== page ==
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Filter System Required in this Post-Processing World?

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A two-part question for you all:


1) with the latest DR offered by Sony camera's and the post-processing capabilities of LR, are filter systems still a necessity for landscape photography? I would imagine getting the best image OOC is preferred but am wondering out loud...


2) also, if you were upgrading your existing Cokin P holder and plastic Hittech filters to Lee, would you get the 100mm system or the Seven5? I currently have an 82mm filter threaded Canon 16-35L 2.8 which wouldn't support the Seven5 system, but would prefer to sell it in favor of a Sony prime WA if there's (ideally) one coming down the pipe. Aside from that, a 25mm Batis would be the widest angle lens I'd currently be using. Any advice from existing LEE users would be appreciated; if the Seven5 vignettes on the Batis the decision will be an easier one..





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Guest all8

1/ Yes. If you spend all your DR headroom on correcting exposure differences then there is not much left for working on the actual photo.


2/ There is a thread about the Seven5 system (I started it with a similar question).

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Much appreciated timde! Not sure why I missed that searching for "Filters" (I see it now though). Sounds like the Seven5 is working for you and the Batis, but if planning to go wider, then the 100mm is the likely answer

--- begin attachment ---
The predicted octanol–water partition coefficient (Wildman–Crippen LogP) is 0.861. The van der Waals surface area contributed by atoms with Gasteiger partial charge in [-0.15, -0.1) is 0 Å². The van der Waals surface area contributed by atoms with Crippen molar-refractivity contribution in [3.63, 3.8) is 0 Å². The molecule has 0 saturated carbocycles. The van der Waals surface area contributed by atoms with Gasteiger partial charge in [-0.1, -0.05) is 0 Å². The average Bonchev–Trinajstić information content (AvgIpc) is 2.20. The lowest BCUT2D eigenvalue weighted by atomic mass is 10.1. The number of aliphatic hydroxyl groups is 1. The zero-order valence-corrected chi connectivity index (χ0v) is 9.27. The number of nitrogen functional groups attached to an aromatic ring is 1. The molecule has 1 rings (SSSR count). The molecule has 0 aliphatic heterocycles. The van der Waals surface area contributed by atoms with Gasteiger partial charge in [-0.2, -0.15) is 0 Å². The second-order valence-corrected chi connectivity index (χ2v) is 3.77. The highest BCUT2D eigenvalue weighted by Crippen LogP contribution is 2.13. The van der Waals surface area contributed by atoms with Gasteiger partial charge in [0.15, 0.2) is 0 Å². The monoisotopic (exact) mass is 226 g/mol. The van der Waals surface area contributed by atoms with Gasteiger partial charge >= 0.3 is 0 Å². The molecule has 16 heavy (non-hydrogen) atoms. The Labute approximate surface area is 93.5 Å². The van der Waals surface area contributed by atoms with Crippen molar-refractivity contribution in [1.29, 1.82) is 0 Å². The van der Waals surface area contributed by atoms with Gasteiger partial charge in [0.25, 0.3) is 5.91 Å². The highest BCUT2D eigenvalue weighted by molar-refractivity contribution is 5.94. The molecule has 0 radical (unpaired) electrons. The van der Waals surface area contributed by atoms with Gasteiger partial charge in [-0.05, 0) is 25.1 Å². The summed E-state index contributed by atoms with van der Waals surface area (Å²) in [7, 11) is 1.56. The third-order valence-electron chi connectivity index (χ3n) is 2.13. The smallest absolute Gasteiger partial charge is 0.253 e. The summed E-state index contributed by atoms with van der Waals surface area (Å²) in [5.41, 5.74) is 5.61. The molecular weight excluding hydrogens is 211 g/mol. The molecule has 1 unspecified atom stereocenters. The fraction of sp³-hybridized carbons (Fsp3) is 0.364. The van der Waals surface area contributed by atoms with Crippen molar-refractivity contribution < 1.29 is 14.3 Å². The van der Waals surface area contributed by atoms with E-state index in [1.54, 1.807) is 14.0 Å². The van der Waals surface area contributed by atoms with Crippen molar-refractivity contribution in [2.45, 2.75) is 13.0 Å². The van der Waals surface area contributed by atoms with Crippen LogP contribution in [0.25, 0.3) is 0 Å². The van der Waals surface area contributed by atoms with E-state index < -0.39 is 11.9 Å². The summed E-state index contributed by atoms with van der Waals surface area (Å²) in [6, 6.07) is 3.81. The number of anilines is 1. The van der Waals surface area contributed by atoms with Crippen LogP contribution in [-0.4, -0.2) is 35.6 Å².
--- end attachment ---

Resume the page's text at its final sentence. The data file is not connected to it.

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...... If you spend all your DR headroom

on correcting exposure differences then

there is not much left for working on the

actual photo.



Frinstintz, the 82 series, for partial daylite

conversion, will reduce the in-camera WB

"overhead expense" when shooting by

tungsten-hued indoor lighting.


Acoarst you could use the deeper blue 80

series but thaz about 2.5 EV loss. The 82

is barely a 1 EV loss. Its original purpose

was a slight "cool down" for shooting film

at about 4pm to 6pm outdoors when you

still have daylite but it has become warm

hued daylite.


Also, there are those indoor too-warm light

sources that can take your in-camera WB

to its far limit yet the result is still way too

warm. Usually this is a scene way too dim

to spend 2.5 EV on an 80 series filter but

an 82 can keep you within, or at least near

to, correctable range at a cost of 1 EV.


Finally ... you can find a used 82 series for

next to nothing, even a huge one, cuz until

you read this, I was the only person who

realized they are still of any use !



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